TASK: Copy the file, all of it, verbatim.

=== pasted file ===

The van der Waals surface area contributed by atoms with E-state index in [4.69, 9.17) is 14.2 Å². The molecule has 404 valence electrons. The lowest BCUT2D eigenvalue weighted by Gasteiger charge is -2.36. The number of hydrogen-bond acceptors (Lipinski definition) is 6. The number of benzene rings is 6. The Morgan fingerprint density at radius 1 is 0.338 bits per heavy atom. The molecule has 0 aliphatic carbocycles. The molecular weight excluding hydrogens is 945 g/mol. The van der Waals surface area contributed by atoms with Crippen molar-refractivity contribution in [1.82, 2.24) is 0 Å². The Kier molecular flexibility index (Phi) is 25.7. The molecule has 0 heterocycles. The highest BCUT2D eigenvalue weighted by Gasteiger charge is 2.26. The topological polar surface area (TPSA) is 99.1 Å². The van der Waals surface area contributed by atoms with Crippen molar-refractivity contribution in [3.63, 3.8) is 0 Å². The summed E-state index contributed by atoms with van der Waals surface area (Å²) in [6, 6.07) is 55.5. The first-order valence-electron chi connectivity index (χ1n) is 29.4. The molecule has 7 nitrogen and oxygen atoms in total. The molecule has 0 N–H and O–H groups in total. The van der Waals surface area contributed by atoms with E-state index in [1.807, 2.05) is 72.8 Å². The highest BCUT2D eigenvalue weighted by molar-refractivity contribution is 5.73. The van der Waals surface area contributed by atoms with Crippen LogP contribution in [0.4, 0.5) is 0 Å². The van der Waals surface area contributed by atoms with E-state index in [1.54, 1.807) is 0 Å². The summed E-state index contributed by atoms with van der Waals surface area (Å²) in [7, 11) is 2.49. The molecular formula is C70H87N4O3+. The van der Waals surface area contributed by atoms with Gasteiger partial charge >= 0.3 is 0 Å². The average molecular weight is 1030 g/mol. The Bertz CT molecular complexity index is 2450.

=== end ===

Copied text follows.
The van der Waals surface area contributed by atoms with E-state index in [4.69, 9.17) is 14.2 Å². The molecule has 404 valence electrons. The lowest BCUT2D eigenvalue weighted by Gasteiger charge is -2.36. The number of hydrogen-bond acceptors (Lipinski definition) is 6. The number of benzene rings is 6. The Morgan fingerprint density at radius 1 is 0.338 bits per heavy atom. The molecule has 0 aliphatic carbocycles. The molecular weight excluding hydrogens is 945 g/mol. The van der Waals surface area contributed by atoms with Crippen molar-refractivity contribution in [1.82, 2.24) is 0 Å². The Kier molecular flexibility index (Phi) is 25.7. The molecule has 0 heterocycles. The highest BCUT2D eigenvalue weighted by Gasteiger charge is 2.26. The topological polar surface area (TPSA) is 99.1 Å². The van der Waals surface area contributed by atoms with Crippen molar-refractivity contribution in [3.63, 3.8) is 0 Å². The summed E-state index contributed by atoms with van der Waals surface area (Å²) in [6, 6.07) is 55.5. The first-order valence-electron chi connectivity index (χ1n) is 29.4. The molecule has 7 nitrogen and oxygen atoms in total. The molecule has 0 N–H and O–H groups in total. The van der Waals surface area contributed by atoms with E-state index in [1.807, 2.05) is 72.8 Å². The highest BCUT2D eigenvalue weighted by molar-refractivity contribution is 5.73. The van der Waals surface area contributed by atoms with Crippen LogP contribution in [0.4, 0.5) is 0 Å². The van der Waals surface area contributed by atoms with E-state index in [1.54, 1.807) is 0 Å². The summed E-state index contributed by atoms with van der Waals surface area (Å²) in [7, 11) is 2.49. The molecular formula is C70H87N4O3+. The van der Waals surface area contributed by atoms with Gasteiger partial charge >= 0.3 is 0 Å². The average molecular weight is 1030 g/mol. The Bertz CT molecular complexity index is 2450.